Tailgating

* Dean recommends that people use whatever amounts of seasoning they like but warns to stay away from too much fennel seed, as "it can leave[ a case of indigestion later that is deadly to you and friends near by."]

Total Time:
8 hr
Prep:
2 hr
Cook:
6 hr

Yield:
30 to 40 servings

Ingredients
Directions

Debone the pig by removing the back bone and rib cage. This leaves the head, legs and skin of the body. You can ask your butcher to do this. Quarter the pork butts. Chop all seasonings to the texture of coarse ground pepper. Pour all seasoning in a large mixing bowl with garlic and olive oil. Mix until texture is similar to wallpaper paste. Poke holes in the pork butt with a knife. Open the holes with your fingers and fill with seasoning. Take the remainder of the seasoning and coat the inside of the pig. Fill the gut of the pig with the pork butts and sew the stomach of the pig as you go along using steel wire and needle nosed pliers. Once the pig is stuffed, take stainless steel chicken wire and wrap the pig (this is a substitute for the ribcage) to hold it together while cooking. Fill a large grill with wood chips and heat to 425 to 450 degrees F. After the grill is heated, place 2 large pieces of wet oak on the fire. Place the pig on a large grill (use wood chips for your charcoal-- it is a nice hot steady temperature which lasts along time). BBQ for approximately 6 to 8 hours, maintaining a grill temperature of 425 to 450 degrees F.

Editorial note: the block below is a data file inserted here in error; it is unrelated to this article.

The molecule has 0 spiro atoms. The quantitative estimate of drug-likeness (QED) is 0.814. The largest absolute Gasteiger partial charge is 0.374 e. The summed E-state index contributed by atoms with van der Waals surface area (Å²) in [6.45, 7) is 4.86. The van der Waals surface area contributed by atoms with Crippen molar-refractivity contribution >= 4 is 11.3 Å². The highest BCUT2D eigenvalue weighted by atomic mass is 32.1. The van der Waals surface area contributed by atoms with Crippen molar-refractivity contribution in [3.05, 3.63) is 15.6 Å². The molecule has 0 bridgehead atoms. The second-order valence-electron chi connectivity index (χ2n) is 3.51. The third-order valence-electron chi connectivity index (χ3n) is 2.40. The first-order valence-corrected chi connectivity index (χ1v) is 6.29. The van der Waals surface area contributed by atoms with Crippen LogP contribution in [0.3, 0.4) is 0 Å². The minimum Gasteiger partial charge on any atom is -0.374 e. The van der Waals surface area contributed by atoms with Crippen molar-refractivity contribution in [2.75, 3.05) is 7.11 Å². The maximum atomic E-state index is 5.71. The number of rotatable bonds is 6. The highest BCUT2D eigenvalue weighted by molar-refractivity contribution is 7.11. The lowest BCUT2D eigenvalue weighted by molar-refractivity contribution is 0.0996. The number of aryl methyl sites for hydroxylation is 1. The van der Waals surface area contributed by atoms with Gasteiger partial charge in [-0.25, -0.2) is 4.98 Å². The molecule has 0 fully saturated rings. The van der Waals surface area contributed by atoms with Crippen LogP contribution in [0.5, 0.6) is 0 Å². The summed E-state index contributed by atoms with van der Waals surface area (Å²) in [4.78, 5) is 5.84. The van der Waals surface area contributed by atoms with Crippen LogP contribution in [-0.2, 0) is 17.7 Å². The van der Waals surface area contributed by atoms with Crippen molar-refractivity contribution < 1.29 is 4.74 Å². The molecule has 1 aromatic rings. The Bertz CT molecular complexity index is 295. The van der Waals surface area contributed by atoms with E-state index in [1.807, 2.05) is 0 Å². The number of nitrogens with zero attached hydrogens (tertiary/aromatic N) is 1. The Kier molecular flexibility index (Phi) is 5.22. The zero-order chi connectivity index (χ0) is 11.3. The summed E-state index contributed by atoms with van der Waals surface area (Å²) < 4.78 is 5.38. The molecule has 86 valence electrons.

The recipes for this program, which were provided by contributors and guests who may not be professional chefs, have not been tested in the Food Network's kitchens. Therefore, the Food Network cannot attest to the accuracy of any of the recipes.


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